India

India cenbank holds rates but raises inflation forecast as taper pressure builds

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A Reserve Bank of India (RBI) logo is seen at the gate of its office in New Delhi, India, November 9, 2018. REUTERS/Altaf Hussain/File Photo

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MUMBAI, Aug 6 (Reuters) - The Reserve Bank of India held rates at record lows on Friday, but it raised its inflation forecast and said it would normalise liquidity conditions in a signal that policymakers could be edging closer to tapering pandemic-induced stimulus.

As widely forecast, the RBI held the repo rate (INREPO=ECI), its key lending rate, at 4% and kept the reverse repo rate (INRREP=ECI), the borrowing rate, unchanged at 3.35%.

All 61 economists polled by Reuters late last month had said they see no change in the repo rate which has been steady at 4% since May last year. read more

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"The need of the hour is not to drop our guard and to remain vigilant against any possibility of a third wave especially in the background of rising infections in certain parts of the country," RBI Governor Shaktikanta Das said in a virtual address accompanying the MPC's decision.

All members voted in favour of the decision to hold rates and a 5-1 majority supported retaining the accommodative monetary policy stance, Das said.

The RBI also announced four variable rate reserve repo (VRRR) auctions of a larger-than-expected quantum, one each fortnight, over August and September to restore normal liquidity operations and raised its 2021/22 inflation forecast to 5.7% from 5.1% before.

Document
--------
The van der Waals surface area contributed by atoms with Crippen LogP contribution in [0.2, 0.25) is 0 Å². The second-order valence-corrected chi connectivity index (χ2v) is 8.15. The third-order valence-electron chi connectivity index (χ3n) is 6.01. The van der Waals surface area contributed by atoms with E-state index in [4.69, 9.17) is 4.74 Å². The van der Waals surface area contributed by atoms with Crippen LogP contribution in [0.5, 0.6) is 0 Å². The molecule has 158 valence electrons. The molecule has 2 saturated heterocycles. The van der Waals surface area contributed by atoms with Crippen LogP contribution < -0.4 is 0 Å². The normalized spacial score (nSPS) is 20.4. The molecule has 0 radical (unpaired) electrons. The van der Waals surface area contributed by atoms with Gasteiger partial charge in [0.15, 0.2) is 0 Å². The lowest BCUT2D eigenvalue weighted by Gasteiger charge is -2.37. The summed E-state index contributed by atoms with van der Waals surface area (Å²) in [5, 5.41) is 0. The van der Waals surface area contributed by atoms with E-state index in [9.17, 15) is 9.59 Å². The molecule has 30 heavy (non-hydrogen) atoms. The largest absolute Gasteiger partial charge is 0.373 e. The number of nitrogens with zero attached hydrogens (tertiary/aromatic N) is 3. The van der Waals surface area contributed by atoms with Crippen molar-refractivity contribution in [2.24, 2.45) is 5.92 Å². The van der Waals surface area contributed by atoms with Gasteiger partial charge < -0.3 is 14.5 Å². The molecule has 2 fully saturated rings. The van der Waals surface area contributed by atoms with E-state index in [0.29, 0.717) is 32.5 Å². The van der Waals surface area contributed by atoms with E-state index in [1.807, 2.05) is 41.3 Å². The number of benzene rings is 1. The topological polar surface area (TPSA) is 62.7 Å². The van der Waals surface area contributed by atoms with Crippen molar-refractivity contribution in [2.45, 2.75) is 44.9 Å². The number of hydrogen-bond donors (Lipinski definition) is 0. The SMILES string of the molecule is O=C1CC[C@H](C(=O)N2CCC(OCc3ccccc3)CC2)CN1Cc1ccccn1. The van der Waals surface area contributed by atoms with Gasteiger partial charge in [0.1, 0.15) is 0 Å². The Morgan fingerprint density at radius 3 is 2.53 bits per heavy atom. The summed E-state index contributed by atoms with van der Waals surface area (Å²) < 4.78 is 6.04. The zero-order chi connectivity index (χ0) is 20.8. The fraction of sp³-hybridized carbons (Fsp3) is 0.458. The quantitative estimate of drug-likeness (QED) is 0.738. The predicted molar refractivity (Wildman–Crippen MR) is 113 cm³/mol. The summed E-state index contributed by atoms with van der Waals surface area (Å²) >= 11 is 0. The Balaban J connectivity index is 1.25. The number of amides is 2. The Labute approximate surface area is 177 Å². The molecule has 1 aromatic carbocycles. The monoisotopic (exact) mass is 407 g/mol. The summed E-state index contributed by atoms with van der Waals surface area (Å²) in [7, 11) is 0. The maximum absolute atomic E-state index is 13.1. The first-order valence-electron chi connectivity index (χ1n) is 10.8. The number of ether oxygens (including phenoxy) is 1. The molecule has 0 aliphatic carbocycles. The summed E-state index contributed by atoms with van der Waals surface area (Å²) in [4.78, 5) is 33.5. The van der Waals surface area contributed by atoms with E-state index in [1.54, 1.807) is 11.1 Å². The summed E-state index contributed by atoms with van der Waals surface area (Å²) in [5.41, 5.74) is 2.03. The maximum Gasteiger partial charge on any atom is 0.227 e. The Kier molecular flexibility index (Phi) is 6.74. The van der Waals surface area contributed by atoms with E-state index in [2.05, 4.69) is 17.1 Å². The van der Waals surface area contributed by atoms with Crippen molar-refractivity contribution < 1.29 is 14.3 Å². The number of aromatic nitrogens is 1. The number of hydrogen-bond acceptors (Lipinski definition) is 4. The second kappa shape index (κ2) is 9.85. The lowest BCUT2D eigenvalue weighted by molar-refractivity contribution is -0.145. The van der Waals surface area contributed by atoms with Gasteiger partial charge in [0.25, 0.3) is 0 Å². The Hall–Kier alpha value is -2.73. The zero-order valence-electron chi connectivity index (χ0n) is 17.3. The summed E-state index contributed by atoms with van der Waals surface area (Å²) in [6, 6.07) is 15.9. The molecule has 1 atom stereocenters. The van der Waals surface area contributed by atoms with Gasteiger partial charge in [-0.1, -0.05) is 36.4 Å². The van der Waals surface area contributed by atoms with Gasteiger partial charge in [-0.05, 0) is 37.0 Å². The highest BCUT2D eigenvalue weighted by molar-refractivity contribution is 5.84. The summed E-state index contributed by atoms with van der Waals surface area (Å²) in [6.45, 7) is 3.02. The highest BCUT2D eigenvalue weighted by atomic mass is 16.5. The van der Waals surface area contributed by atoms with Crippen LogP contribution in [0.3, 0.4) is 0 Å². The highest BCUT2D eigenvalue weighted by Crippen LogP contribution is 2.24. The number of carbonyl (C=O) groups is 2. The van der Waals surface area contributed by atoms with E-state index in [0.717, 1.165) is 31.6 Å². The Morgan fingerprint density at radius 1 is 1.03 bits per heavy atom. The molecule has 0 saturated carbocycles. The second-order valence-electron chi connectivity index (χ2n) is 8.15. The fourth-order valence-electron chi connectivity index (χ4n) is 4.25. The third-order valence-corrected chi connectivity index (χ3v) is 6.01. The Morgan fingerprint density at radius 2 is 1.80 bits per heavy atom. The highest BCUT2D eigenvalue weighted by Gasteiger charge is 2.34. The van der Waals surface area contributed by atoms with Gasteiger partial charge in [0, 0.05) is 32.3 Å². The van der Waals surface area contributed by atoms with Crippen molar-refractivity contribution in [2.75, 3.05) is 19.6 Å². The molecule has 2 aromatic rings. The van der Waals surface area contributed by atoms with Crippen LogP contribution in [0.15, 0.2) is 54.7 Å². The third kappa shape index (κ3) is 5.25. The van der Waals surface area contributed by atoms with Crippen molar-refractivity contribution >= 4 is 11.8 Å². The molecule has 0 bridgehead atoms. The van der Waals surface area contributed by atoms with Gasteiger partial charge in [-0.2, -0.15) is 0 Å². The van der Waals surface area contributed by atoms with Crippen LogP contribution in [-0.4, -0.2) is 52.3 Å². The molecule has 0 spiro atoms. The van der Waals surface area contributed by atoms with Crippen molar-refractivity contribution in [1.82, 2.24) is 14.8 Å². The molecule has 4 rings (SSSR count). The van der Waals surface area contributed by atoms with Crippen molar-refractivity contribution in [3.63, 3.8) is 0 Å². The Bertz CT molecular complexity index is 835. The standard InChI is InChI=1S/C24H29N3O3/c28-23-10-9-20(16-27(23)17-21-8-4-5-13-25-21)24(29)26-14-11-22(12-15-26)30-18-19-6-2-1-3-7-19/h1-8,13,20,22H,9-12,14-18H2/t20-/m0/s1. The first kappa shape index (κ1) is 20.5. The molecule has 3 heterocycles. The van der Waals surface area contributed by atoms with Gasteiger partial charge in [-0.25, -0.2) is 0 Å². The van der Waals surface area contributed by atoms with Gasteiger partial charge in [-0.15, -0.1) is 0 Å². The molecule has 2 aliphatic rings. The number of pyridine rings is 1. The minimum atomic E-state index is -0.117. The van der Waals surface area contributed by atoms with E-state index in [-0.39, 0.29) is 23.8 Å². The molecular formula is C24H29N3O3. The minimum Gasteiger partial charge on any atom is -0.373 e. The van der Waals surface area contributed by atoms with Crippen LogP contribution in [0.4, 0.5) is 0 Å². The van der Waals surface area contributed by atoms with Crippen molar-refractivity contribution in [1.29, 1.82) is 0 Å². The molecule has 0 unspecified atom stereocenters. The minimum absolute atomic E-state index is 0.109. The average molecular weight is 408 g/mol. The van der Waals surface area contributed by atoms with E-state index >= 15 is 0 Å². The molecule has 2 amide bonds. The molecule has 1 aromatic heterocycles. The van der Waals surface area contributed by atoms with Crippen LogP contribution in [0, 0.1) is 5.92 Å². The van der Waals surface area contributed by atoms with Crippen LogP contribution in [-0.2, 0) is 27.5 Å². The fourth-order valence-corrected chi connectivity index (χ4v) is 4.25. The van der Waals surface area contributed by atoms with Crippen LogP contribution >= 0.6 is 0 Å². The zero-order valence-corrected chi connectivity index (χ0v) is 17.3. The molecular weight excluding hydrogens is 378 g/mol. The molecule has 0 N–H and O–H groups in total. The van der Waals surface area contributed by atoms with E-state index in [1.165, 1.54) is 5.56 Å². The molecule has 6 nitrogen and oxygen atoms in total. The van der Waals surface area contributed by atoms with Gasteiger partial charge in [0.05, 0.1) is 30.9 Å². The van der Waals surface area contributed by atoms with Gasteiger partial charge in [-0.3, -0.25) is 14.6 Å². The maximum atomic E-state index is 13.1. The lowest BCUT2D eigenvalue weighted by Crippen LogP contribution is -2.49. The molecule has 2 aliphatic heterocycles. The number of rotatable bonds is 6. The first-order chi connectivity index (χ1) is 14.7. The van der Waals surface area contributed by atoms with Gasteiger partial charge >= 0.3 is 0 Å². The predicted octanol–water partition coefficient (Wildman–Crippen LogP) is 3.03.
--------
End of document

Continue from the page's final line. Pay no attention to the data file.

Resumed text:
"This should not be misread as a reversal of the accommodative policy stance," Das told reporters, adding that the VRRR window is purely voluntary.

However, ANZ analysts said the higher than expected inflation revision, tightening of stance advocated by one member and the doubling of the size of VRRR auctions suggest the RBI has become less dovish.

"While India's overall monetary policy is and will remain supportive of growth, we should expect gradual progress towards policy normalisation," Dhiraj Nim and Sanjay Mahtur of ANZ wrote in a note.

To counter the economic fallout of the pandemic, the central bank pumped in massive amounts of liquidity through various measures like open market operations over the last year, leaving the banking system with an average surplus of around 6 trillion rupees ($80.87 billion).

Some traders saw the VRRR step as the start of RBI's liquidity normalisation and the eventual cash withdrawal phase, sending the benchmark 10-year bond yield up 3 basis points to 6.24%.

"RBI policy is hawkish at the margin. While there is no real change in the policy, bond market participants will take the nuanced change in language seriously," said Sandeep Bagla, CEO at investment management firm TRUST AMC.

RBI has slashed the repo rate by a total of 115 basis points (bps) since March 2020 to soften the blow from the health crisis and tough containment measures. This follows 135 bps worth of rate cuts since the beginning of 2019.

The consensus in the latest Reuters poll expects the RBI to deliver two 25-basis-point rate hikes in the next fiscal year, taking the repo rate to 4.50% by end-March 2023.

"We expect additional liquidity normalisation measures like overnight VRRR, increased quantum of higher tenure VRRR in the months ahead before expecting a reverse repo rate hike in December," said Upasna Bhardwaj, economist at Kotak Mahindra Bank.

($1 = 74.1960 Indian rupees)

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Additional reporting by Chris Thomas, Chandini Monappa, Abhirup Roy, Nupur Anand and Anuron Kumar Mitra Editing by Shri Navaratnam

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